Besides this being a record of one's journey in cooking, My Life in France is also, of course, about Julia and Paul's marriage. Their story is a sweet one, and I'm glad she had him in her life. Like Julia, Paul comes across as a charismatic but very relatable person. I think he made her even better than she already was. I was charmed by their compatible, supportive and loving relationship. There was so much mutual respect between them and Child really managed to get that across to us readers. I think their connection was my favorite element of this memoir. The man behind the woman behind the apron.

And my compliments to Alex Prud'homme for successfully helping Julia Child streamline and organize her thoughts, notes and memories into one delightful book.

It's weird. I don't usually attach a visual feeling to reading a book. I mean, I do when I review books and take these self-portraits. I reflect and visualize what I would like to express in relation to a particular book. But in this case it was during my reading experience that I could visualize something, which is what this R&R's self-portrait reflects:
It's like Julia would be standing in her kitchen, this tall, impressive woman, in the process of cooking. You smell everything. It's mouthwatering and your stomach growls. But it's okay to wait a while, because you're too focused on this woman and what she's telling you. "Whoop!" she exclaims while expertly swaying from one part of the kitchen to the next, telling you stories about her husband and their first lunch at some cozy restaurant. It's almost like you're sitting at her kitchen's bar, enjoying a glass of red wine together, listening to this fun but fierce woman, contently smiling. Makes me wish it was real… but I'm happy enough with the idea of it.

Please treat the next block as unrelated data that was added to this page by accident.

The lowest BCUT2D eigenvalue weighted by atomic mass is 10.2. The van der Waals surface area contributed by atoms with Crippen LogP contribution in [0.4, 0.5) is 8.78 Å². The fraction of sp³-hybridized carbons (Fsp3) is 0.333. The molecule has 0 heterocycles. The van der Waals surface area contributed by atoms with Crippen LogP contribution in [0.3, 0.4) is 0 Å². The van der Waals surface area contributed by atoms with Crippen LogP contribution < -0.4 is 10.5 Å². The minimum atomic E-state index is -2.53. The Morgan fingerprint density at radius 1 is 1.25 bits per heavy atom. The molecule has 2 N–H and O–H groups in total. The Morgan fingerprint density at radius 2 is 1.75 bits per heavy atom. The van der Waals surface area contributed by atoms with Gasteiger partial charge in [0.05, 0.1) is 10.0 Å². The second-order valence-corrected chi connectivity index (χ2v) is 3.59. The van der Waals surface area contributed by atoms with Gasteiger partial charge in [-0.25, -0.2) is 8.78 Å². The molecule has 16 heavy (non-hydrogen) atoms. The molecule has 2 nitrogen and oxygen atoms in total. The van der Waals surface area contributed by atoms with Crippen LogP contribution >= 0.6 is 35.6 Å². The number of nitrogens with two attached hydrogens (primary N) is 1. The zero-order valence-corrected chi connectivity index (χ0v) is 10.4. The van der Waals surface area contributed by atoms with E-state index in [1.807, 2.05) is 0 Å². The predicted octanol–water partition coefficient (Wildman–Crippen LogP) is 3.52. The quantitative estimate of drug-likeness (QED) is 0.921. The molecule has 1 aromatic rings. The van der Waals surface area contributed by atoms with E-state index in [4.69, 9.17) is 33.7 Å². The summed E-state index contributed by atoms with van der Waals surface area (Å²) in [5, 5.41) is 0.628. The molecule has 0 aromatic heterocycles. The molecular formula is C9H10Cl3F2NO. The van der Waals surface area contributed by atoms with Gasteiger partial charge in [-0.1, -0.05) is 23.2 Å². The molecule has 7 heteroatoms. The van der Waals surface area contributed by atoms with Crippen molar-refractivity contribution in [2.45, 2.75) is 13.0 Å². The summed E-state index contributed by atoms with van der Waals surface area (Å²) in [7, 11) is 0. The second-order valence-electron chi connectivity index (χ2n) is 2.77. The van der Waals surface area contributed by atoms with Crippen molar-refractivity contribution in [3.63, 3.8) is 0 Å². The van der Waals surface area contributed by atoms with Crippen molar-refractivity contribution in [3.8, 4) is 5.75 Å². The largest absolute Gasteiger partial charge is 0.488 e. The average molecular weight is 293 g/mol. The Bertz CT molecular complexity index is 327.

R&R 135 | The Immortal Life of Henrietta Lacks

Rebecca Skloot
The Immortal Life of Henrietta Lacks
First published in: 2010
This edition: Pan Macmillan, 2010
ISBN: 978-0-230-74869-9
Genre: non-fiction, ethics
Pages: 337
Cover typography by Stephen Raw


Ever since I was a student in elementary school, I have been fascinated with ethics. I can still discuss it, with a passion. Even if that means being the only one in the 'pro' or 'con' team. Ethics to me isn't about popular opinion. It's about carefully weighing one situation with the knowledge at hand. Using the mind as well as the heart.